a beautiful page from the Gutenberg Bible, mid-1400s

The Gutenberg Bible was the world’s first mass-produced full-length book.

Partly as a result, the century following Gutenberg’s invention brought improvements in banking, commerce, agriculture, navigation, manufacturing, science, government, and art. Europe grew from Medieval backwater to Renaissance powerhouse. And its growth continued from there. Europe’s population doubled between 1500 and 1750, and its wealth soared.

That sort of change does not come without disruption. In 1517, Martin Luther, a priest and professor, penned a detailed critique of the Church. Luther allegedly nailed his the “Ninety Five Theses” to the door of the All-Saints Church in Wittenburg, Germany. Before the printing press, the controversy might have ended with an academic debate at the nearby university. Instead, Luther’s ideas circulated all over Europe and stirred up a hornet’s nest of anger at the Church. Delighted with his unexpected fame, Luther published more and more assertive protests, and others soon joined him. Their rebellion became the Protestant Reformation. It broke Western Europe’s single church into hostile, competing versions of Christianity.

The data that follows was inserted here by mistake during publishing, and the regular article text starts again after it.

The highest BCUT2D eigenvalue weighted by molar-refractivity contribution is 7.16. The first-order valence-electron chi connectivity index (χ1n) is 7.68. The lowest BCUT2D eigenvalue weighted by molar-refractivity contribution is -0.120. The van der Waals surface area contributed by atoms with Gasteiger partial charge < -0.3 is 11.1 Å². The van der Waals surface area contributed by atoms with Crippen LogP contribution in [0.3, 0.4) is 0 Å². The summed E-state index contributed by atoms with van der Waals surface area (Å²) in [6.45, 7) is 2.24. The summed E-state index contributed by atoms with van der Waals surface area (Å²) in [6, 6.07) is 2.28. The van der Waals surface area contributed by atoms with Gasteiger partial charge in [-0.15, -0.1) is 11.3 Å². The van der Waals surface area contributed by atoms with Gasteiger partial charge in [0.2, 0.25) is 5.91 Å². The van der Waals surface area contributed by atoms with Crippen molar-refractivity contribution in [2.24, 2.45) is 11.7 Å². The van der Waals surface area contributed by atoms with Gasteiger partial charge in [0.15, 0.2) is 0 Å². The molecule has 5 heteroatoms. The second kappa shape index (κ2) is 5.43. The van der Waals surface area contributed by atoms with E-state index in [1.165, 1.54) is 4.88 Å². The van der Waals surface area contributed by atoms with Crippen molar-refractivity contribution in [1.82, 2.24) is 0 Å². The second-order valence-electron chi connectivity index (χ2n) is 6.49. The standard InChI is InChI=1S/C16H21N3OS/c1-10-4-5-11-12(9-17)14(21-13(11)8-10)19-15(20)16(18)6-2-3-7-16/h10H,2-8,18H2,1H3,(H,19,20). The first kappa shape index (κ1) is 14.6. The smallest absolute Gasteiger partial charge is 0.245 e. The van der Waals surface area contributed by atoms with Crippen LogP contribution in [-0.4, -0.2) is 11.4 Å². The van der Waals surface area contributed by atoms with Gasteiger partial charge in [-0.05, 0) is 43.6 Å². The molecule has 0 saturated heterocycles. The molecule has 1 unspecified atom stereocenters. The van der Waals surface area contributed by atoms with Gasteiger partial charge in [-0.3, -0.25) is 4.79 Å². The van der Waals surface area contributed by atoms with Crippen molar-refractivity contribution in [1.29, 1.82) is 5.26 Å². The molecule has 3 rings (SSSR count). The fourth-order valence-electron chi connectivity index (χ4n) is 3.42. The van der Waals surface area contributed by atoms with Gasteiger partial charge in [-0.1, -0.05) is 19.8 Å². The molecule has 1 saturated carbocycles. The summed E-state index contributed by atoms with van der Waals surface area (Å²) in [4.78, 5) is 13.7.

Few if any in the 1500s recognized that the printing press had closed the door on any hope of a single, unified belief. Few realized that intellectual unity isn’t possible when so many can spread their own ideas so easily. (Communists, fascists, and others still hadn’t gotten the message by the 20th century.) As a result, Europe’s competing powers tried to force their views on everyone else or at least on as many as possible. That led to repeated war between Protestant and Catholic rulers and churches. These Wars of the Reformation (a.k.a. Wars of Religion) lasted more than 150 years. They devastated large parts of Europe and killed tens of millions. Germany suffered most, losing an estimated 30% of its people in just one of these wars.

Social and Political Revolution

Louis XIV of France, the "Sun King" -- key beneficiary of the Wars of the Reformation and the Enlightenment

King Louis XIV of France benefitted from the new order more than anyone